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Paulanne Simmons

A Rebel in Virginia Doesn’t Make a Stir Onstage in New York

Nat Turner in Jerusalem
Directed by Megan Sandberg-Zakian
New York Theatre Workshop
79 East 4th St, New York
Opened Sept. 26, 2016
Tickets: $69, www.nytw.org
Closes Oct. 16, 2016
Reviewed by Paulanne Simmons Oct. 1, 2016

When it comes to leaders of hopeless rebellions, they don’t get much better than Nat Turner. Not only did he mobilize free blacks and slaves, armed with farm tools, to kill their white oppressors (sixty men, women and children in all), he also had visions that convinced him he was acting on God’s behalf.

Clearly, this is a man ripe for martyrdom. But not satisfied with merely trying, convicting and hanging Turner, the good citizens of Virginia also flayed, beheaded and quartered his body, just in case anyone had the inclination to foment a similar rebellion.

Now what is a martyr without someone to tell his story? To ensure his legacy, Turner gave his attorney, Thomas Ruffin Gray, enough information for Gray to publish (with additional research) “The Confessions of Nat Turner.” Gray hoped the “Confessions” would bring him enough money to alleviate his financial difficulties.

Phillip James Brannon in NAT TURNER IN JERUSALEM at NYTW. Photo by Joan Marcus

Even the fact that Turner’s rebellion resulted in mass hysteria among southern whites, who, as part of their own rampage, caused the death of two hundred blacks, does not tarnish Turner’s image for many. Nor does the subsequent enactment of sweeping legislation across the south prohibiting the education of slaves and free blacks, and restricting free blacks’ rights to assemble, bear arms, vote or even pray without a white minister standing guard, all of which followed his rebellion, lower Turner’s status as a hero.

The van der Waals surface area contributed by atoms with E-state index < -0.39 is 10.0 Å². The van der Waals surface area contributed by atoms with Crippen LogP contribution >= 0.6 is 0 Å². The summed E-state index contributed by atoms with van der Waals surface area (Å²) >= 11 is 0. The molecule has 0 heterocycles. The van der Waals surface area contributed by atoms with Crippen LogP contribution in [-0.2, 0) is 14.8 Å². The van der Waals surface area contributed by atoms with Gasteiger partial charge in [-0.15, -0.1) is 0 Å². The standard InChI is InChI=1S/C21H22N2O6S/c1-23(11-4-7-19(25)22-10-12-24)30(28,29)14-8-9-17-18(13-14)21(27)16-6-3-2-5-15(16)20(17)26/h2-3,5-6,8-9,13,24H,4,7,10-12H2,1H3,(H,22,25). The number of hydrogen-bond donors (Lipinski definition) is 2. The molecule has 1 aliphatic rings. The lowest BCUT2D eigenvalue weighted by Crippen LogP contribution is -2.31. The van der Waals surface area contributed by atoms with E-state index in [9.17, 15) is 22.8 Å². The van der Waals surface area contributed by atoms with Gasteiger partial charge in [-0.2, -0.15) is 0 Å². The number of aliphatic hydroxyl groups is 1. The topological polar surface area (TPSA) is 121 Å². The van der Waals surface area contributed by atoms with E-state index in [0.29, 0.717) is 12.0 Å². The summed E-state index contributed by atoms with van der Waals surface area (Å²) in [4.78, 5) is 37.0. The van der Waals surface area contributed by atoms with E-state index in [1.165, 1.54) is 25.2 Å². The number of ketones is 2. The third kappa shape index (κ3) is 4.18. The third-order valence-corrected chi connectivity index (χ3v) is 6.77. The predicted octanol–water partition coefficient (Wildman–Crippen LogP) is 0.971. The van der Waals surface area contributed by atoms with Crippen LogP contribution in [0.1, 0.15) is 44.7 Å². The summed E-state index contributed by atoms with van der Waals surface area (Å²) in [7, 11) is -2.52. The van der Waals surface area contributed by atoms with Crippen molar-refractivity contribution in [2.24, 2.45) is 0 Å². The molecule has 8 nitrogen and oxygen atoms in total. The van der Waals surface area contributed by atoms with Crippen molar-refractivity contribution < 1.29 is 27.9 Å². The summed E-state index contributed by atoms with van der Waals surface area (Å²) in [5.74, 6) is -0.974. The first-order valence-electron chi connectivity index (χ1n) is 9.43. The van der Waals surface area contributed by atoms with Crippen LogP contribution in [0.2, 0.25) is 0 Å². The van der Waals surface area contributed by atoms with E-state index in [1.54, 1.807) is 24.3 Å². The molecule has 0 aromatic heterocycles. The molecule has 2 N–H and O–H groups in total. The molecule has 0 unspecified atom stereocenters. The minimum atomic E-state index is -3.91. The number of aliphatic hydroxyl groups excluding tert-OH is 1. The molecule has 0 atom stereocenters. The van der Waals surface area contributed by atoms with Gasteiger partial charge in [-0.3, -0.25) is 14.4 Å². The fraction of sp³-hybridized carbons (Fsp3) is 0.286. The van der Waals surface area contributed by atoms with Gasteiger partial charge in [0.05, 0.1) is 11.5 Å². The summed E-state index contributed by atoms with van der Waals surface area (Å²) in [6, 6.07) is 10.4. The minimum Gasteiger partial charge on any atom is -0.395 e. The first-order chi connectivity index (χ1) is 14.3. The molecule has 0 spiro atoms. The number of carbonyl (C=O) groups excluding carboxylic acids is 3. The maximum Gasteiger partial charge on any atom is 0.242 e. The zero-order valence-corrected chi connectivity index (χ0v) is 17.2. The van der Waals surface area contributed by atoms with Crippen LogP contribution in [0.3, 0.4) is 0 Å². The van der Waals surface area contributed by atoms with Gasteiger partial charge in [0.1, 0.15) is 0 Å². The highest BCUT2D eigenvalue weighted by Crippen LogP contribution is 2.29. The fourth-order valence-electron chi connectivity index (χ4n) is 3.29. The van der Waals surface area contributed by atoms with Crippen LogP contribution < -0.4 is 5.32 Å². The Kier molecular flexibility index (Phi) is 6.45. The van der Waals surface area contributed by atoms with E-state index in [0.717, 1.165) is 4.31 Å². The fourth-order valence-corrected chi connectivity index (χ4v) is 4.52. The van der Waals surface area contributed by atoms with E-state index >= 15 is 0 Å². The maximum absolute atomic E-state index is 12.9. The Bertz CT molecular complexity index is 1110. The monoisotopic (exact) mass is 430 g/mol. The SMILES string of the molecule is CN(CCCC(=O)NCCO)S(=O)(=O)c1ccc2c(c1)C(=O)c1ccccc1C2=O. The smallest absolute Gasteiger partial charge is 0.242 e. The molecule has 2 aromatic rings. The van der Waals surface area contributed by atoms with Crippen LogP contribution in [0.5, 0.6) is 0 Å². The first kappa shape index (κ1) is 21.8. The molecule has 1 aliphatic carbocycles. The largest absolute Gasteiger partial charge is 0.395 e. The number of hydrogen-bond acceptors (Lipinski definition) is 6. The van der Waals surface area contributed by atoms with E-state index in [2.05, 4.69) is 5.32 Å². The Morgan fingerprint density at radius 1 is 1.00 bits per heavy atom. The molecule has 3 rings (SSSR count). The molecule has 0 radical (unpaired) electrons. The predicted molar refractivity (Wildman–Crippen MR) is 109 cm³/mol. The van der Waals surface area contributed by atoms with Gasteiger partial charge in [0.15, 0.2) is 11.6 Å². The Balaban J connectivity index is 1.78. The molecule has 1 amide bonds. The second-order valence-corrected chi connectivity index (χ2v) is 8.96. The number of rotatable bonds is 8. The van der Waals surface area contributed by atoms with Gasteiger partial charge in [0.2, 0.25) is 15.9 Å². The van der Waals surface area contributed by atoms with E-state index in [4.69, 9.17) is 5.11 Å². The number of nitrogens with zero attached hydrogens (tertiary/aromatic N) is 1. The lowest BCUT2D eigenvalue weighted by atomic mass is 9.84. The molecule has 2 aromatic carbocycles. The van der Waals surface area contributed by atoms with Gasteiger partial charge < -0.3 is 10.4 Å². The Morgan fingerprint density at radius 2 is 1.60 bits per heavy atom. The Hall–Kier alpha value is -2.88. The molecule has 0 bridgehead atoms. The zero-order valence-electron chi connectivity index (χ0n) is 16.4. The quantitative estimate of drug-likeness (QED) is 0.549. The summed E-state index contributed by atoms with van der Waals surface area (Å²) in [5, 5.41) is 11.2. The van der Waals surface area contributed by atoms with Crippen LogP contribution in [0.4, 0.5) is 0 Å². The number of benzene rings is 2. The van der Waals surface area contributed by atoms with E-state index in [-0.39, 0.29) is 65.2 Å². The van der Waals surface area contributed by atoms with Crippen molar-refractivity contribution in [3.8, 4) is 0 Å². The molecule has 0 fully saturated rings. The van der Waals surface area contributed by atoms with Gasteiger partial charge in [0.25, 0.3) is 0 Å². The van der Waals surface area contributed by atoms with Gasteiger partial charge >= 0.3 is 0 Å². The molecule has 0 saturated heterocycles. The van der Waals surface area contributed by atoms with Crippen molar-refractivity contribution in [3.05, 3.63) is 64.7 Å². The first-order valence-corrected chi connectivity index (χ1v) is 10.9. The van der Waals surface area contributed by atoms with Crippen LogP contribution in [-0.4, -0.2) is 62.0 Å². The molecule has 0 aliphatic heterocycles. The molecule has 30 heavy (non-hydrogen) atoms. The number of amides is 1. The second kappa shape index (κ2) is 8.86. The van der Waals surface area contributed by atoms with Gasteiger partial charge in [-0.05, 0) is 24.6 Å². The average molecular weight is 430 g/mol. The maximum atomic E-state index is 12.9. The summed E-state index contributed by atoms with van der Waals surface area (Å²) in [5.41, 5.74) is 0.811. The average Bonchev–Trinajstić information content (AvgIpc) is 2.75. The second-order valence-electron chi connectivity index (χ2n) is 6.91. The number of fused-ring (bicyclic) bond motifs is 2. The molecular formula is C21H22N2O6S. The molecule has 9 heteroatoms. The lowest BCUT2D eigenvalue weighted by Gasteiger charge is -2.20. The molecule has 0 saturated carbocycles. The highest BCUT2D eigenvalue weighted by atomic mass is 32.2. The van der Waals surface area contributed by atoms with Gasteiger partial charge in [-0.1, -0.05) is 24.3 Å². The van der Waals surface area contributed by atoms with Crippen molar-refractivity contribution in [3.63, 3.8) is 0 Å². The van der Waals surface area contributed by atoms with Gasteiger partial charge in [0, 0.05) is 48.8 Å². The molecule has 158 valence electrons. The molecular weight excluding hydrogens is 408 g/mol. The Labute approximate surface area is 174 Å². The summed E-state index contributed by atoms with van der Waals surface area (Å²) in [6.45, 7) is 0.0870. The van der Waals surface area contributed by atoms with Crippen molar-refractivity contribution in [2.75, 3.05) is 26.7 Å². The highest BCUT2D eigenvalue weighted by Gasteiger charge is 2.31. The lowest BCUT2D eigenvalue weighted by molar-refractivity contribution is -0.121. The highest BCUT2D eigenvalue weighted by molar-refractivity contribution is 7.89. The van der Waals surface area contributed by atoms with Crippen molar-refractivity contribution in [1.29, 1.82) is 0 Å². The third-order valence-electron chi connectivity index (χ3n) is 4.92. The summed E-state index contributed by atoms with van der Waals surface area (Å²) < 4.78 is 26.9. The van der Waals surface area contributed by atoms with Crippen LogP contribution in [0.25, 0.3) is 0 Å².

Until recently, William Styron’s 1967 novel, “The Confessions of Nat Turner,” was the only major work of fiction based on Turner’s life. But now we have both a film, “Birth of a Nation,” produced and directed by Nate Parker, and a play, Nathan Alan Davis’s “Nat Turner in Jerusalem,” that tell the story of Turner’s rebellion.

Although the film premiered at the 2016 Sundance Film Festival and has already won several awards, Fox Searchlight Pictures, which has worldwide rights, has not yet released it in the United States. However, “Nat Turner in Jerusalem” has opened at New York Theatre Workshop.

Phillip James Brannon in NAT TURNER IN JERUSALEM at NYTW. Photo by Joan Marcus


With Megan Sandberg-Zakian’s noteworthy direction and the excellent acting of Phillip James Brannon as Turner, and Rowan Vickers as Gray and an unnamed guard, the play might have been remarkable. The problem is that although Davis writes some formidable dramatic dialogue, he never creates any real drama onstage.

Brannon gives Turner both dignity and conviction. As he stands bathed in Mary Louise Geiger’s lighting, we are willing to grant him the standing of a prophet. But when we meet him, it’s all over but the hanging. Turner has no one to convince but his atheist lawyer and the not very bright guard who only wants to get back to his child and his second wife.

Because there is so little at stake, we must be content with slight changes of attitude. The guard seems to accept Turner as some kind of preacher. The lawyer is jostled a bit out of his complacency and superiority.

The main point of this play, however, is to portray Turner as a prophet who has come to earth to wreak vengeance on those who have committed the sin of slavery. Not a bad idea, but hardly worth ninety minutes of theatrical time.


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